I first met James Hempel five years ago at the Plymouth plein air festival late in fall. The day was cold and windy and when we started to paint, the thermometer at a bank across the street from my spot read 39 degrees.
The day was a story itself with spilled water, frozen paint and a 30 mph wind but we both survived and after turning in our paintings, several of us, including James, sat and talked for more than an hour.
James is a classically trained artist whose work I think reflects his attention to detail. Impeccable composition is seen in all his work. His website is jameshempel.com. I hope you enjoy this interview with this thoughtful, perceptive artist.
Randy Rasmussen (RR): James, when did you realize how much you enjoyed art?
James Hempel (JH): Thinking back, I can remember always enjoying the sensory interaction with the visual nature of the world. I grew up being exposed to art in our home. It was a wonderful environment.
RR: As you grew up in Appleton, was there someone or multiple individuals who encouraged you in your early artistic endeavors?
JH: My parents both were very encouraging in anything I wanted to do. My grandmother was an art professor, so I would say first my family. My mother, who before having children was a teacher, provided me with pencils and crayons. I remember in kindergarten having tempera paints with the huge brushes and lined up easels. Even then I enjoyed standing and painting.
RR: What high school did you attend in Appleton? Do you remember a significant art class you had in high school?
JH: I went to Appleton East High School. I took some art classes but I think in retrospect I could have taken more. I was in band and that took up time but I always, even in high school, drew and painted.
RR: I think of you as being a “renaissance man.” Not often in my more than seven years of interviews have I seen an artist who has had your background in math and science. Has this background helped in your art career?
JH: I think my interest in science and math did in one sense help me understand the organic nature of art. My degree is in biology and I have always enjoyed going to natural history museums. Once again I think it helped in my visual orientation of the world. In college I did portraits as I continued to refine my artistic skills and at graduation I started teaching in Shorewood and Whitefish Bay as a substitute.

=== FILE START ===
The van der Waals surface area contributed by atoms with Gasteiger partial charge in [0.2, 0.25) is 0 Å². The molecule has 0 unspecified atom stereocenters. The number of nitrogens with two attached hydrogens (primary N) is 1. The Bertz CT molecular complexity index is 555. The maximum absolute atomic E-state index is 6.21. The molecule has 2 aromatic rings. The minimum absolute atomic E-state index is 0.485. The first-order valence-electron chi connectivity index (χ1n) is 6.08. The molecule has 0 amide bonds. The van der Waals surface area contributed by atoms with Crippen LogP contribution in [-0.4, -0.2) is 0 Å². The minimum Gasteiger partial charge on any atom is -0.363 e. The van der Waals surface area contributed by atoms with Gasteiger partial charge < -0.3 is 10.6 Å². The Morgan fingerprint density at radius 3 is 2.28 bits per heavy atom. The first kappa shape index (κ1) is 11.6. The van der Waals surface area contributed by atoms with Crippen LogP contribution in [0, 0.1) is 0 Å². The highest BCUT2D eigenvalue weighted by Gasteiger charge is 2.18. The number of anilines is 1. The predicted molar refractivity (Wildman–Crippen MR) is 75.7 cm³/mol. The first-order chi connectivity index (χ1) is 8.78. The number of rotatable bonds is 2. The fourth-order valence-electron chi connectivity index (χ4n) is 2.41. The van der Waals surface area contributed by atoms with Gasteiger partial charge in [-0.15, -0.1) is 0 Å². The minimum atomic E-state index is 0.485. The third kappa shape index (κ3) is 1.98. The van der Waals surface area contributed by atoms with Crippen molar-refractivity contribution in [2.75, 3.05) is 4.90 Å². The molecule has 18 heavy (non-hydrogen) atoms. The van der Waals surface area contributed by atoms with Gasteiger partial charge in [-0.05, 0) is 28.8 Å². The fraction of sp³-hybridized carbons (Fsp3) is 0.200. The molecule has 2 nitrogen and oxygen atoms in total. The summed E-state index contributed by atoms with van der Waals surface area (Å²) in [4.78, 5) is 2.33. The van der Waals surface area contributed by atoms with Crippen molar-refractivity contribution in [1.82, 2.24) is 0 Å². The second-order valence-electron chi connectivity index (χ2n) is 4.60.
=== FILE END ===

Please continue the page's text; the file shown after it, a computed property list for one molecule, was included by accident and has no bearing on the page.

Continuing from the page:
RR: Can you describe your training at the Atelier Prohl in Milwaukee?
JH: Initially the training emphasizes drawing, first in graphite then with charcoal. It is rigorous training that has been done in the past in France, Holland and Germany. It literally has a lineage to the 19th century.
RR: How much did this training affect your current work?
JH: I think the training was invaluable. My initial drawing, my color mixing, and especially my color sensitivity all have been improved from my training.
RR: How do you describe your current work?
JH: I am a representative artist. Maybe a bit impressionist, a bit expressionistic. I know the value of a strong drawing. I like to see the effect of light in a good, solid painting.
RR: What is your current palette and has it changed over the years?
JH: I now use a standard broad palette. At the Atelier we progressed from black and white to color. I still find myself thinking initially of value.
RR: What is a James Hempel workshop about?
JH: First it is about fun. I try to work hard, encourage students to challenge themselves and reach.
RR: What do you enjoy about plein air painting?
JH: I simply enjoy “being out there,” whatever the weather; meeting people, feeling the temperature, seeing the ever-changing shadows, the colors. To me there is nothing better.
RR: Thank you.